Whenever you sneeze or cough intensely, you could be very sick, or you could be having an allergic reaction. When this happens, you would probably go to the doctor to get it checked out, because it is very important to figure out which of the two it is so you can be treated properly.

But who is entrusted with such a task? Well, these people are known as allergists. Allergists are physicians who are trained to diagnose symptoms of allergies, and then administer treatment for them. It is vital for these doctors to give the patient proper treatment, because, for some allergy-prone individuals, their allergic reactions can be life-threatening. The job is certainly a huge responsibility.

This April 20, Dr. Schroeder, an allergist at Park Cities Allergy and Asthma, came to Jesuit to explain these complexities.

Once a month at Jesuit, a professional from a field of medical science comes to the school to speak to the medical society. Along with this, members of the medical society also participate in a variety of other activities including day trips to UT Southwestern Medical School and monthly meetings with the Southwestern Explorers Club. Students are given these opportunities to educate and expose themselves to various aspects of medical science to prepare for possible career paths in the medicinal field.

One side of these experiences allows them to engage in and get a personal feel for what working in this area might entail, and the other gives them a thorough education and understanding of specific topics. Jesuit students and teachers alike attended the lecture given by Dr. Schroeder about allergies and got a detailed look into life of an allergist.

When asked about his thoughts on the lecture, Matthew Brewer ’17 stated, “Dr. Schroeder shared various aspects of her specialty, informing us on how the body’s allergic reaction works, explaining inflammation, and providing information on general food allergies. She explained different treatment solutions for allergies, detailing her role in diagnosis and how treatments have evolved over the years. Her experience was especially evident when answering all of our questions thoroughly. She was able to explain some very complicated biological processes in common language we were all able to understand. She set a great example of a successful doctor, sharing her love of medicine and biology with others.”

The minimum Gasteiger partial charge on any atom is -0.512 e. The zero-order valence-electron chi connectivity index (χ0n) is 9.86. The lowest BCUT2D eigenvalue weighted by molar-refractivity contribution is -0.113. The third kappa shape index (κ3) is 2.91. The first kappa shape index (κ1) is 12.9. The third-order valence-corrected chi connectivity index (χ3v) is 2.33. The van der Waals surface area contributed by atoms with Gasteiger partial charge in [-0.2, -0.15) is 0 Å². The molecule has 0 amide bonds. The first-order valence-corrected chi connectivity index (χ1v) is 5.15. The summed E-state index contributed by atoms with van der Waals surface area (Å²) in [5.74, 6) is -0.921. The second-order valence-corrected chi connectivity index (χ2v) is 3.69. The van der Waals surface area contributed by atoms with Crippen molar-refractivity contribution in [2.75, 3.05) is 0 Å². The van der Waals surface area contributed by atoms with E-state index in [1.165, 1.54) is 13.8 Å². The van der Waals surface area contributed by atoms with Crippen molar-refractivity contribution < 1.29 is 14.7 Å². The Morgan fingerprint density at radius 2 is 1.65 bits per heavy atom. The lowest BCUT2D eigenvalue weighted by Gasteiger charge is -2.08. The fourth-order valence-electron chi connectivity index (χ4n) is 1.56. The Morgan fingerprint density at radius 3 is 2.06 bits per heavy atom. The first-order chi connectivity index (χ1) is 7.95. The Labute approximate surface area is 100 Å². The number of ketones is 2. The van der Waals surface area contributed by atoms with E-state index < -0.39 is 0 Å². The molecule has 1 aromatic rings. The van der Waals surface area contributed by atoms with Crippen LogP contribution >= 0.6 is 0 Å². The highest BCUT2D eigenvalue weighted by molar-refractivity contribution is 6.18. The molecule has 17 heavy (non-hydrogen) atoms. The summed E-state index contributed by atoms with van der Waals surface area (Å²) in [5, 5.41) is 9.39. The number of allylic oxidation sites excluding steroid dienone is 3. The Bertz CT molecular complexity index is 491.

Giving a teacher’s perspective on the presentation, Ms. Boyle remarked, “Dr. Schroeder was very hands-on in that she brought 3D models of various areas affected by allergies as well as illustrated books to explain the science behind her medical discipline.”

It’s one thing to simply explain her medical field to the students, but Dr. Schroeder fully immersed the audience into her presentation, allowing them to visualize the processes going on with allergies. It seems that not only the students but also the teachers were impressed by Dr. Schroeder’s creative lecture.

Overall, the students learned more about allergists, and many of them found it very interesting. The teachers were also fascinated with Dr. Schroeder’s informative presentation, and happy that they could give these kids a closer look into medical science. Be sure to stay tuned to The Roundup for more coverage of the Jesuit medical society!